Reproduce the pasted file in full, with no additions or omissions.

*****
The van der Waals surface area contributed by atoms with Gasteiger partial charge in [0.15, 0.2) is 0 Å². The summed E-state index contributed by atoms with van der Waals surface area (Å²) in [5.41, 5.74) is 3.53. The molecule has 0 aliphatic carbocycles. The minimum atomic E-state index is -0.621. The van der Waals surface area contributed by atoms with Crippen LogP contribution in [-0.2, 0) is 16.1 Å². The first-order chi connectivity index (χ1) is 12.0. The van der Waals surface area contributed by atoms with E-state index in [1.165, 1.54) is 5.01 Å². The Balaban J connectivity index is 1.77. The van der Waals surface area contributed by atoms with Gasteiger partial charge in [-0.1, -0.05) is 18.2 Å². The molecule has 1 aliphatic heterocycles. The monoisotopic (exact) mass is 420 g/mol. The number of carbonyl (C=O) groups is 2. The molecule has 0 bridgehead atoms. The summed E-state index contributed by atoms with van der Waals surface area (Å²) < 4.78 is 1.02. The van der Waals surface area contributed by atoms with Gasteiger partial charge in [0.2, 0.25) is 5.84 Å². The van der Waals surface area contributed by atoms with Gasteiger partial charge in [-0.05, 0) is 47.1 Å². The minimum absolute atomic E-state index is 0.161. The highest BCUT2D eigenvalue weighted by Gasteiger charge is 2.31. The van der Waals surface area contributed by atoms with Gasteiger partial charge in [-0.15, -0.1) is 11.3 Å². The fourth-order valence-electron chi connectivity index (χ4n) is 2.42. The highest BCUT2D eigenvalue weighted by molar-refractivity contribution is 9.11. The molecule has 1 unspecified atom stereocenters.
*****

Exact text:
The van der Waals surface area contributed by atoms with Gasteiger partial charge in [0.15, 0.2) is 0 Å². The summed E-state index contributed by atoms with van der Waals surface area (Å²) in [5.41, 5.74) is 3.53. The molecule has 0 aliphatic carbocycles. The minimum atomic E-state index is -0.621. The van der Waals surface area contributed by atoms with Crippen LogP contribution in [-0.2, 0) is 16.1 Å². The first-order chi connectivity index (χ1) is 12.0. The van der Waals surface area contributed by atoms with E-state index in [1.165, 1.54) is 5.01 Å². The Balaban J connectivity index is 1.77. The van der Waals surface area contributed by atoms with Gasteiger partial charge in [-0.1, -0.05) is 18.2 Å². The molecule has 1 aliphatic heterocycles. The monoisotopic (exact) mass is 420 g/mol. The number of carbonyl (C=O) groups is 2. The molecule has 0 bridgehead atoms. The summed E-state index contributed by atoms with van der Waals surface area (Å²) < 4.78 is 1.02. The van der Waals surface area contributed by atoms with Gasteiger partial charge in [0.2, 0.25) is 5.84 Å². The van der Waals surface area contributed by atoms with Gasteiger partial charge in [-0.05, 0) is 47.1 Å². The minimum absolute atomic E-state index is 0.161. The highest BCUT2D eigenvalue weighted by Gasteiger charge is 2.31. The van der Waals surface area contributed by atoms with Gasteiger partial charge in [-0.15, -0.1) is 11.3 Å². The fourth-order valence-electron chi connectivity index (χ4n) is 2.42. The highest BCUT2D eigenvalue weighted by molar-refractivity contribution is 9.11. The molecule has 1 unspecified atom stereocenters.